Groups Urge Supreme Court to Halt FCC Broadcast Censorship

Technology freedom groups from across the political spectrum urged the Supreme Court on Monday to stop the Federal Communications Commission from enforcing decency standards.

The libertarian-leaning Cato Institute, the Center for Democracy & Technology, the Electronic Frontier Foundation, the left-leaning Public Knowledge and TechFreedom lodged a friend-of-the-court brief with the high court in a case in which an appeals court has ruled the FCC’s decency regulations are “unconstitutionally vague” and produced a “chilling effect” on First Amendment speech.

The facts of the dispute concern FCC rulings that “fleeting expletives” uttered during the 2002 and 2003 Billboard Music Awards were indecent. First Cher then Nicole Richie cursed during the shows aired on Fox. In the other dispute, the FCC said ABC violated decency standards when the network aired a brief nude shot of Charlotte Ross’ buttocks in NYPD Blue.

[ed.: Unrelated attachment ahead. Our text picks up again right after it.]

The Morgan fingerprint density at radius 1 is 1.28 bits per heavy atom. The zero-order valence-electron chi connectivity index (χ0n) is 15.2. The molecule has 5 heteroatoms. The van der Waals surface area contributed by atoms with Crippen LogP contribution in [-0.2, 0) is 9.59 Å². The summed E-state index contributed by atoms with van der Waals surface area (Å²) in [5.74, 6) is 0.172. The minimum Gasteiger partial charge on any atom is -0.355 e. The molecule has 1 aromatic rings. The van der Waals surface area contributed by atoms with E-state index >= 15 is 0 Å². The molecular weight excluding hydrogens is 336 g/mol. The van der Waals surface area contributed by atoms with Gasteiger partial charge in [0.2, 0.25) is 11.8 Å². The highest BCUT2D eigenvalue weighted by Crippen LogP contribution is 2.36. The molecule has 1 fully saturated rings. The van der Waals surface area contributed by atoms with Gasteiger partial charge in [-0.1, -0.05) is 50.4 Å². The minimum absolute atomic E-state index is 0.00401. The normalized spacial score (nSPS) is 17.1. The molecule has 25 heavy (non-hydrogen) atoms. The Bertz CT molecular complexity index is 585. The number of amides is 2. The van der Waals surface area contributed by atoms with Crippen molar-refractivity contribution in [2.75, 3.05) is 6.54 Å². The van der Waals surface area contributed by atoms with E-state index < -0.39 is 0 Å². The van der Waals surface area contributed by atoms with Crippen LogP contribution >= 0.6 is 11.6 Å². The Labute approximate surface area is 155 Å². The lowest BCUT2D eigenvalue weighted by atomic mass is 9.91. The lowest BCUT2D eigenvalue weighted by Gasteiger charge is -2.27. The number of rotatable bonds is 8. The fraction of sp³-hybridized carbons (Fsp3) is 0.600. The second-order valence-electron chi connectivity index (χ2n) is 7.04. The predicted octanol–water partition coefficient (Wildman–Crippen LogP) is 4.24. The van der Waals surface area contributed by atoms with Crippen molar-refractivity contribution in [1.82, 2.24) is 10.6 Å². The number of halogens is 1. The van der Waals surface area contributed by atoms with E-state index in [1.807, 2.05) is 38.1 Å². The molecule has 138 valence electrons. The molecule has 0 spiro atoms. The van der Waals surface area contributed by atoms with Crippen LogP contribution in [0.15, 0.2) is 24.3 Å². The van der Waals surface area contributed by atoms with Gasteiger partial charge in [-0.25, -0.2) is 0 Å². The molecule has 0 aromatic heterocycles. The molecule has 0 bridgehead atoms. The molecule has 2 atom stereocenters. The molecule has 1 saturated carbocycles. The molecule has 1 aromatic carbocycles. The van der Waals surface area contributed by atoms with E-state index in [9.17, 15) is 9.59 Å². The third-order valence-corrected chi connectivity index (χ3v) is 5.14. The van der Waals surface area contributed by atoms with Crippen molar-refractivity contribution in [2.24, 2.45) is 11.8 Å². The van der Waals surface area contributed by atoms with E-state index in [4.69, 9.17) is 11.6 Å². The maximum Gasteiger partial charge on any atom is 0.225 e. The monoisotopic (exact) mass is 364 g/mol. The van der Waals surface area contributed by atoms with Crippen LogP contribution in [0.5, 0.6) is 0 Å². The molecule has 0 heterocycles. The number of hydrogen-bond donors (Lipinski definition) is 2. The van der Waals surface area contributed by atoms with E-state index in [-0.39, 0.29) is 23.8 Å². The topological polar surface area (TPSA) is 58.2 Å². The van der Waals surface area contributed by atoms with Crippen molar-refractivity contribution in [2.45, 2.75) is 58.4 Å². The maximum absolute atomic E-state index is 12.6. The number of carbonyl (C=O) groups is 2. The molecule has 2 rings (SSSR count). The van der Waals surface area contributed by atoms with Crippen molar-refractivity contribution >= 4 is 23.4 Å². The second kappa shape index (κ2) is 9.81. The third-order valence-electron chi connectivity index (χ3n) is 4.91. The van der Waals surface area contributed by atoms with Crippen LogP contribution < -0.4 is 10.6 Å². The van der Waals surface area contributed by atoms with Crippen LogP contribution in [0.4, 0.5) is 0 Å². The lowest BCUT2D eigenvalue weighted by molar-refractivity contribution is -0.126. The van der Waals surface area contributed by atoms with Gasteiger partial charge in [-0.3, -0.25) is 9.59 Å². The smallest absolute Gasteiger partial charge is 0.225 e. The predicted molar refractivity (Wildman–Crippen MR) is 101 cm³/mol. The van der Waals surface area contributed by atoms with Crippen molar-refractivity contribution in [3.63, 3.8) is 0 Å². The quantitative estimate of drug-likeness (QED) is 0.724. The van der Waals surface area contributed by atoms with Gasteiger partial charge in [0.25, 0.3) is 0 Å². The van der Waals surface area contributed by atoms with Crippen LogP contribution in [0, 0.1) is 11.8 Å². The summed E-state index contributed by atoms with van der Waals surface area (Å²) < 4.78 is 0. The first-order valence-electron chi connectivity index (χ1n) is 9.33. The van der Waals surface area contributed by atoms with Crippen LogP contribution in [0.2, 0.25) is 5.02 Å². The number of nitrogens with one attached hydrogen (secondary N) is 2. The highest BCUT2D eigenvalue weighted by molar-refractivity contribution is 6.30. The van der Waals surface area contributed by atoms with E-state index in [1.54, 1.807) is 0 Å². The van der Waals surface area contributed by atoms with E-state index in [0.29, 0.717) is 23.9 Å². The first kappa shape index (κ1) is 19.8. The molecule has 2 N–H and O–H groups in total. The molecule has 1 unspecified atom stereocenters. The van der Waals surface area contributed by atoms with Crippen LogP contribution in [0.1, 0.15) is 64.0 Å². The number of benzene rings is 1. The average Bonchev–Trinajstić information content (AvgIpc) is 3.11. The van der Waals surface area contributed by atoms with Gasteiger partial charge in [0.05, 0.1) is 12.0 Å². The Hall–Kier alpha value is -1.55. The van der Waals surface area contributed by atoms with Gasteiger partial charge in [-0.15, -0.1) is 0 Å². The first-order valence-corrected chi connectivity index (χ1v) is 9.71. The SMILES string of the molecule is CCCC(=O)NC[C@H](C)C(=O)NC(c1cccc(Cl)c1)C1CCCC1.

“From broadcasting to cable to video games to the internet, technology has empowered parents to enforce their own household standards for appropriate content. The court should extend full First Amendment protection to broadcast just as it did in 2000 for cable content, when it boldly declared that ‘Technology expands the capacity to choose; and it denies the potential of this revolution if we assume the Government is best positioned to make these choices for us,’” the groups wrote the justices. (.pdf)

The FCC’s decency regulations are not enforced between 10 p.m. and 6 a.m., and only affect broadcast networks, not cable or internet programming.

The court has accepted in the case, Federal Communications Commission v. Fox Television Stations, but has not scheduled oral arguments.